1

I'm currently creating an application (let's say, notes app, for instance - webapplication + mobile app). I wanted to use RESTful API here, so I read a lot about this topic and I found out there's a lot of ambiguity over there.

So let's start at the beginning. And the beginning in REST is that we have to first request the / (root), then it returns list of paths we can further retrieve, etc, etc. Isn't this the the first part where REST is completely wasteful? Instead of rigid paths, we have to obtain them each time we want to do something. Nah.

The second problem I encountered was bulk operations. How to implement them in REST? Let's say, user didn't have access to the internet for a while, made a few changes and they all have to be made on server as well. So, let's say user modified 50 notes, added 30 and removed 20. We have to make 100 separate requests now. A way to make bulk operations would be very helpful - I saw this stackoverflow topic: Patterns for handling batch operations in REST web services? but I didn't found anything interesting here actually. Everything is okay as long as you want to do one type of operation on one type of resources.

Last, but not least - retrieving whole collection of items. When writing an example app I mentioned - notes app - you probably want to retrieve all collection of items (notes, tags, available notes colors, etc...) at once. With REST, you have to first retrieve list of item links, then fetch the items one by one. 100 notes = over 100 requests.

Since I'm currently learning all this REST stuff, I may be completely wrong at what I said here. Anyway, the more I read about it, the more gruesome it looks like for me. So my question finally is: where am I wrong and/or how to solve problems I mentioned?

2

It's all about resources. Resources that are obtained through a uniform interface (usually via URI and HTTP methods).

  1. You do not have to navigate through root every time. A good interface keeps their URIs alive forever (if they go stale, they should return HTTP Moved or similar). Root offering pathways to navigate is a part of HATEOAS, one of Roy Fieldings defined architectural elements of REST.
  2. Bulk operations are a thing the architectural style is not strong on. Basically nothing is stopping you to POST a payload containing multiple items to a specific resource. Again, it's all up to what resource you are using/offering and ultimately, how your server implementation handles requests. Your case of 100 requests: I would probably stick with 100 requests. It is clean to write and the overhead is not that huge.
  3. Retrieving a collection: It's about resources what the API decides to offer. GET bookCollection/ vs GET book/1 , GET/book/2 ... or even GET book/all. Or maybe GET book/?includeDetails=true to return all books with same detail as GETting them one-by-one.
0

I think that this link could give you interesting hints to design a RESTful service: https://templth.wordpress.com/2014/12/15/designing-a-web-api/.

That said, here are my answers to your questions:

  • There is no need to implement a resource for the root path. With this, I think that you refered to HATEOS. In addition, no link within the payload is also required. Otherwise you can use available formats like Swagger or RAML to document your RESTful service. This show to your end users what is available.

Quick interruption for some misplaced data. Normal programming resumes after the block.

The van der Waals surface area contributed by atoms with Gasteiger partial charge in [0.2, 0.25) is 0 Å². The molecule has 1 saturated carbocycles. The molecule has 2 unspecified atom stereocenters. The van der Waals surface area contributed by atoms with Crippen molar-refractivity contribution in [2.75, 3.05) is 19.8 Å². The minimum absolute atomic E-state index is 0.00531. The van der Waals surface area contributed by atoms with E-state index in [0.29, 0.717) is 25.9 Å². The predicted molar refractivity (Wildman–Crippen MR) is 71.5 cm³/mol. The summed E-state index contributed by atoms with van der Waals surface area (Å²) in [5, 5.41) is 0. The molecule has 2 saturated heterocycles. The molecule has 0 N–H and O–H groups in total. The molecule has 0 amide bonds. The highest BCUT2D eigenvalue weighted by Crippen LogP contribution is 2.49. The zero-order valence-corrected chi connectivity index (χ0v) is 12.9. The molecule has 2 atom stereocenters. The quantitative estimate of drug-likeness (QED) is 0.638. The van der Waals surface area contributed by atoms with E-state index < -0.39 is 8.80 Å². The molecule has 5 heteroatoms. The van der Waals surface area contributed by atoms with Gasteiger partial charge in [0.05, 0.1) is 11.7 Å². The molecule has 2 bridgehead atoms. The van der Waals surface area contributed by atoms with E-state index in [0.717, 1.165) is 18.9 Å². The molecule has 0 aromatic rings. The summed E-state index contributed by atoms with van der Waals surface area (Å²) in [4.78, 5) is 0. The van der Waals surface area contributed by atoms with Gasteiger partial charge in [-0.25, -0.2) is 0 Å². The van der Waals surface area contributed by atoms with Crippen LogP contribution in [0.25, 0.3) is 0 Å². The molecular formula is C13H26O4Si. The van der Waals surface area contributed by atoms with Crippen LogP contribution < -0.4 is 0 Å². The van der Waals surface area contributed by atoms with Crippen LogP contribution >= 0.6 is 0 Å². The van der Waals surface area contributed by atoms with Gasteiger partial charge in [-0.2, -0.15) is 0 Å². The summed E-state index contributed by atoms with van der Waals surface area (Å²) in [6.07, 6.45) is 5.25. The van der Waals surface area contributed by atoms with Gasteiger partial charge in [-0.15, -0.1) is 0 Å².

• Regarding bulk operations, you are free to use methods POST or PATCH to implement this on the list resource. I think that these two answers could be helpful to you:

  • In fact, you are free to regarding the content you want for your methods GET. This means the root element managed by the resources (list resource and element resource) can contain its hints and also the ones of dependencies. So you can have several levels in the returned content. For example, you can have something like this for an element Book that references a list of Author:

    GET /books
    {
        "title": "the title",
        (...)
        "authors": [
            {
                "firstName": "first name",
                "lastName": last name"
            }, {
                (...)
            },
            (...)               
        ]
    }
    

    You can notice that you can leverage query parameters to ask the RESTful service to get back the expected level. For example, if you want only book hints or book hints with corresponding authors:

    GET /books
    {
        "title": "the title",
        (...)
    }
    
    GET /books?include=authors
    {
        "title": "the title",
        (...)
        "authors": [
            {
                "firstName": "first name",
                "lastName": last name"
            }, {
                (...)
            },
            (...)               
        ]
    }
    

    You can notice that you can distinguish two concepts here:

    • The inner data (complex types, inner objects): data that are specific to the element and are embedded in the element itself
    • The referenced data: data that reference and correspond other elements. In this case, you can have a link or the data itself embedded in the root element.

    The OData specification addresses such issue with its feature "navigation links" and its query parameter expand. See the following links for more details:

Hope it helps you, Thierry

Your Answer

By clicking “Post Your Answer”, you agree to our terms of service, privacy policy and cookie policy

Not the answer you're looking for? Browse other questions tagged or ask your own question.